Obviously there’s going to be things I don’t like (I’m that kind of person). Sometimes they’re the same as things I do like. For example, how friendly people are, which you’d think would be a good thing until they persist in trying to have a conversation with you despite not knowing more than 10 words in English. But it’s hard to fault people for trying.. unless they’re trying to get you to buy a carpet, in which case a kick in the fork is tempting.
Mosques. That’s also in the ‘don’t like’ basket – but Turkey’s not alone here, if that makes any difference. And they’re fine buildings (if you like your women in a tiny box at the back of the room where they can’t … god, don’t even get me started) but the noise. ALL THE TIME. Well, ok not all the time. But just once at 4am is enough. And you’d think Allah would deserve some decent speakers but mosques seem to have made a bulk order sometime in the 70s, so they’re more tinny than a B&S Ball in Dubbo. If you don’t get that reference then you haven’t been to a B&S ball in Dubbo and are free to congratulate yourself on a life well lived.
Tonight we’re in Pamukkale and there’s one right outside our bathroom window (a mosque, that is, not a B&S ball.. thank god. I’d chose calls to prayer over Cold Chisel any day). As we left to walk up to the travertines (more on those later) the call to prayer started with an ear-splitting shriek and we seriously contemplated some kind of criminal action after sundown. Honestly, I’d love an opportunity to find out exactly how many muslim people are hitting the mosque at 4am compared to, say, midday. Although I have this image of Muslim people as far more reliable in that regard than all the Christmas-Christians I know.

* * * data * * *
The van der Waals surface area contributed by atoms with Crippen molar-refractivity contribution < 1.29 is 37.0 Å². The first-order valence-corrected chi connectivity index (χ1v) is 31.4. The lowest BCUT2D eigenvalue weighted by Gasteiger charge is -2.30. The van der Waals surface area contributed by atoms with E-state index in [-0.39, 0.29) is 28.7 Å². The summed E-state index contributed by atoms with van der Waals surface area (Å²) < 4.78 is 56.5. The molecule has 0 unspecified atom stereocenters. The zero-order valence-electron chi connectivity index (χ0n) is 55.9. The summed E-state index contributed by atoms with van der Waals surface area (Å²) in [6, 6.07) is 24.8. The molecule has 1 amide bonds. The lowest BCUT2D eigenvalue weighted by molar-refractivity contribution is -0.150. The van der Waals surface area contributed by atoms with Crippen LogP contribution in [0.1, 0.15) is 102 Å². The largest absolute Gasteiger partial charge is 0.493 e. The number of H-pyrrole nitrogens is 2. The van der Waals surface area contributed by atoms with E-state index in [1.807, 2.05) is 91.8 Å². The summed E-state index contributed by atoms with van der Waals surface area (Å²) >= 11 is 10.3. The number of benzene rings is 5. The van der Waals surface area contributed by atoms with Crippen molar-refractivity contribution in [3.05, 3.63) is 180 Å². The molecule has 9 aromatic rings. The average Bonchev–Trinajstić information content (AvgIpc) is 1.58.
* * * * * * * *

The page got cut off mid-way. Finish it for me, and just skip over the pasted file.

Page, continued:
Aaaaannnyway, I hear you – this is a post about what I like about Turkey, not religious intolerance (which, by the way, I feel equally towards all faiths. Churches can keep it down too, particularly on Sunday mornings).
The delicious iced tea. I may never be the same again. I found peach iced tea in a large bottle today (rather than a can) and rejoiced. That’s right, Jess, Amanda rejoiced about finding more tea. You possibly won’t recognise me when I get home.
The tiny little cups of hot apple tea. If I have to drink a hot beverage it may as well be super sweet and in tiny quantities. Turkey *gets* me.
Lanterns. Like I haven’t raved enough. I have a certain electrician friend who might want to avoid my calls when I get home.
The food, obviously. I mean, who doesn’t like Turkish food?
The landscape. It’s so god-damned dramatic. Steep mountains, azure seas, fairy chimneys. Sometimes I read my kindle just to give my eyes a break.
The price of stuff. Things are so cheap here. The boys got kebabs (like the ones at home) for $2 each tonight. Most meals are around $5. Getting back to $30 restaurant meals at home is going to be a sad shock.
The way everyone comes out at night, even on a Monday night. Every night is time to socialise and sit out and have a few drinks in Turkey. I’m still not on ‘siesta then stay up late’ time… but I wish I was.
Plus I can’t help noticing that Turkey has taken on about half a million refugees from Syria. These people have big hearts and with all the ‘stop the boats’ rubbish going on at home, I can’t help feeling more than a little impressed by the way people here open their country to others in need.
Don’t go changing, Turkey.